To complete the assembly of the stalk switch apparatus 10, after the circuit board 120 has been slidably inserted into the knob housing 12, as described above, the hub 140, having previously been fixedly mounted on the first end 142 of the shaft 144, will be urged into a snap fit with the first end 14 of the knob housing 12, as also described above. This brings the second end of the hub 140 into fixed engagement with one end of the circuit board 120 so as to fixedly dispose the circuit board 120 in a non-movable position within the stalk switch apparatus 10. During the sliding insertion of the hub 140 into the knob housing 12, the first end 106 of the detent paw 100 will slidably engage the ramp 160 and will pivot from its normal position toward the base 72 of the carrier 70 sufficient to clear the projection 164 and seat in the first detent position 154 in the arm 150 on the hub 140.
In use, movement of the carrier 70 to the right, in the orientation shown in FIG. 2, will cause the first end 106 of the detent paw 100 to move over the projection 166 into the second detent position 156 with a positive stop. Further, movement of the carrier 70 to the right will cause the detent paw 100 to move along the ramp surface 172 to bring the contacts 76, 78 and 80 to the third position shown in phantom in FIG. 9 which activates the resume set speed circuit of the vehicle cruise control.
As shown in FIG. 11, during such movement of the first end 106 of the detent paw 100 along the ramp 172, the first end 158 and end ramp 160 of the arm 150 on the hub 140 slides within the detent biasing spring 114 contained within the inner side walls 88 on the carrier 70 and further compresses the coil spring 114. In this manner, release of the projection 94 on the carrier 70 will enable the coil spring 114 to urge the carrier 70 to the left in the orientation shown in FIG. 11 away from the first end 158 of the arm 150 on the hub 140 to bring the first end 106 of the detent paw 100 back to the second detent position 156. This retains the cruise control in the "on" position. At any time, the user may exert a leftward movement on the projection 94 of the carrier 70 to bring the first end 106 of the detent paw 100 over the projection 166 and back to the first detent position 154, shown in FIG. 2, to deactivate or turn off the vehicle cruise control.
The profiles, ramp angles and heights of the first and second projections, the spring force of the detent spring 114 and the pivot point of the detent paw 100 may be tailored to provide any desired sliding movement and tactile feel for the operation of the carrier 70. Further, these characteristics are chosen so that a positive return of the detent paw 100 from the ramp 172 to the second detent position 166 is insured.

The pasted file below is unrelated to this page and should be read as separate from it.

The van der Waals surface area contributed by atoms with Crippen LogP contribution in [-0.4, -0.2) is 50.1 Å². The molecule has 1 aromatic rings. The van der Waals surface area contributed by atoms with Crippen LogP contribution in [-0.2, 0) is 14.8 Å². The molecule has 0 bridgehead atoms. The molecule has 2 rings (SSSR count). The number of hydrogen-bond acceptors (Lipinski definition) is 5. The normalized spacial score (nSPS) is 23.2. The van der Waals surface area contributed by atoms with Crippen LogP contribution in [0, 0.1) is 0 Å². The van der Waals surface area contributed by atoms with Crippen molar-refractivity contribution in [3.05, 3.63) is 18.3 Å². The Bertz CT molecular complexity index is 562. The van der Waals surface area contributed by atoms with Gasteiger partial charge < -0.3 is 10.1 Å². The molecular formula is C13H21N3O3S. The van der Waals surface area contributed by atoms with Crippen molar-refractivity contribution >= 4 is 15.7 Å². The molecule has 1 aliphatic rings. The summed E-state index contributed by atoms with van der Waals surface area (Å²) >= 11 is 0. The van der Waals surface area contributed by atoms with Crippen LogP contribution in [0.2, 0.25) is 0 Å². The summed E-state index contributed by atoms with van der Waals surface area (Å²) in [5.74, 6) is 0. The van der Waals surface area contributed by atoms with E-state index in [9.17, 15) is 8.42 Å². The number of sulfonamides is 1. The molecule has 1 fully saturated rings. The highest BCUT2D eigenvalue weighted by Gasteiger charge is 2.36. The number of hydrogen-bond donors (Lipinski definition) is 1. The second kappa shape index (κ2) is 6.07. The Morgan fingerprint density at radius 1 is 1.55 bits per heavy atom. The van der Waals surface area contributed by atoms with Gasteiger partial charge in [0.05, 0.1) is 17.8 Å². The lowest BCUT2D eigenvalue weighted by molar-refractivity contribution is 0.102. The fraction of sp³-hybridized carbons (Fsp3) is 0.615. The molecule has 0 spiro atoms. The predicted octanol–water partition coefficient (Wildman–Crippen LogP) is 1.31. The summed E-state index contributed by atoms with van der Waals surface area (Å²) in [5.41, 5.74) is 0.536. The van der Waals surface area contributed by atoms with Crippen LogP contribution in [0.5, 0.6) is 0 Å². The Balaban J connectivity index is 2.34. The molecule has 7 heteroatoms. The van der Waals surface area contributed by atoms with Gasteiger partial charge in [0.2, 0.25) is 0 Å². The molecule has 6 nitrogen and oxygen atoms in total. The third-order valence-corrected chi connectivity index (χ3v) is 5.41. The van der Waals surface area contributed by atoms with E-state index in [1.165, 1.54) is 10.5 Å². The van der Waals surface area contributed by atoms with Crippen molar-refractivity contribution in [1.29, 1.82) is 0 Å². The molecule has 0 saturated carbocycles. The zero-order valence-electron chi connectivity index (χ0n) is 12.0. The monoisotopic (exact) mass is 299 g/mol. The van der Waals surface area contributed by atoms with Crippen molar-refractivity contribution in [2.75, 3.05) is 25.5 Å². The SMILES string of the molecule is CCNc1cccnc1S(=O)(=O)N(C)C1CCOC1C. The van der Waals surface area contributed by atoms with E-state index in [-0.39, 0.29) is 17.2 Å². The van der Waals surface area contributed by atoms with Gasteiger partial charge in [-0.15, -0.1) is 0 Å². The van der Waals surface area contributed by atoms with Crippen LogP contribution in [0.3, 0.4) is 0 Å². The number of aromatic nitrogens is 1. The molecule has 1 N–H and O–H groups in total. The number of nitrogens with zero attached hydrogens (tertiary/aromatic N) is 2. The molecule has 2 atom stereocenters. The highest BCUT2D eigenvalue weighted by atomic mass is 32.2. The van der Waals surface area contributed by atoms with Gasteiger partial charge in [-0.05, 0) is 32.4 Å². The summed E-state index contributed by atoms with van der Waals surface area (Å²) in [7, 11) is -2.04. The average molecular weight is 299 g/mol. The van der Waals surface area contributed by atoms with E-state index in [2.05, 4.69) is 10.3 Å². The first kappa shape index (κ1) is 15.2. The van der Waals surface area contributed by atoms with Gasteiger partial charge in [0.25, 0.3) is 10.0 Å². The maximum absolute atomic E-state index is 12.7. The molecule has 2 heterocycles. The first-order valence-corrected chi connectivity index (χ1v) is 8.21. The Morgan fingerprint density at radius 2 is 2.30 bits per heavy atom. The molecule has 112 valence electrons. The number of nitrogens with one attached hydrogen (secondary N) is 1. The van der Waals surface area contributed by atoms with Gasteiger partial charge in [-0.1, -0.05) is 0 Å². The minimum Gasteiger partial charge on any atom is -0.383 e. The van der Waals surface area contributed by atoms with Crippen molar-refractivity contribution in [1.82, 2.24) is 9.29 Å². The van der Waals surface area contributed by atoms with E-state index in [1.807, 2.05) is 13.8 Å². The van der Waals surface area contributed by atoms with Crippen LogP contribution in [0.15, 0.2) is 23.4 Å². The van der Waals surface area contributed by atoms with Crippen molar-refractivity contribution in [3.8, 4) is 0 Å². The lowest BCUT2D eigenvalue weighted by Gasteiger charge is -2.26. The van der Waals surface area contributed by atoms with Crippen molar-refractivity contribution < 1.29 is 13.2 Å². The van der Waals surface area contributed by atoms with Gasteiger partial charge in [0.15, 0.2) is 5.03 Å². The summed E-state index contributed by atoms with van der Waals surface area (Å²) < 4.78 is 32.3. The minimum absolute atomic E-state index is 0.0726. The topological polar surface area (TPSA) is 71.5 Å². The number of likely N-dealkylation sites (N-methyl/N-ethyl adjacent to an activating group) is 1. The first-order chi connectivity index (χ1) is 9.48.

The shaft 144 preferably comprises a hollow cylinder having a second end 180 opposed from the first end 142. A gear means 182 is fixedly mounted on the second end 180 of the lever 144. The gear means 182 by way of example includes an annular collar 184 having an internal key slot 186 which slidably engages a key projection 188 formed on the shaft 144, adjacent the second end 180 thereof. The gear means 182 includes a plurality of radially extending, circumferentially spaced teeth which are designed to engage a driven gear, not shown, mounted in a switch housing attached to the stalk switch assembly 10. The gear means 182 drives the driven gear which, in turn, moves a contact attached thereto between engagement with various fixed contacts mounted in the switch housing to selectively control the operation of an electrical device, such as a vehicle windshield wiper assembly between off, on and a plurality of discrete, intermittent operating speeds depending upon the degree and direction of rotation of the housing 12. By way of example only, the gear means 182 comprises a non-involute gear disclosed in co-pending U.S. patent application Ser. No. 07/887,064, filed May 22, 1992, in the name of Daniel J. DuRocher, one of the present Applicants, and entitled "NON-INVOLUTE GEAR", the contents of which are incorporated herein by reference. A C-ring 190 is slidably engageable in an annular recess 192 formed on the shaft 144, adjacent the second end 180 thereof, to retain the gear means 182 on the shaft 144.
As shown in FIGS. 2 and 3, the second end 180 of the shaft 144 is pivotally connected to a switch housing 201 for pivotal movement in at least one of two mutually separate planes, i.e., generally vertical and horizontal. The pivot connections used to pivotally attach the shaft 144 to the switch housing 201 and the various operators moved by such pivotal movement of the entire stalk switch apparatus 10 in two mutually exclusive planes can be had by referring to U.S. Pat. No. 5,049,706, filed in the name of Daniel J. DuRocher, one of the present Applicants, and entitled "MULTIFUNCTION STEERING COLUMN SWITCH", the contents of which are incorporated herein by reference.
As shown in FIGS. 2 and 3, a lever 200 having a generally hollow, elongated cylindrical shape is mounted concentrically about the shaft 144. A bearing 202 is mounted in one end of the lever 200, preferably by a snap fit, to rotatably mount the shaft 144 within the lever 200. The opposite end of the lever 200 has an outwardly extending flange 204 with an internal bore 206 which receives a spring-biased plunger.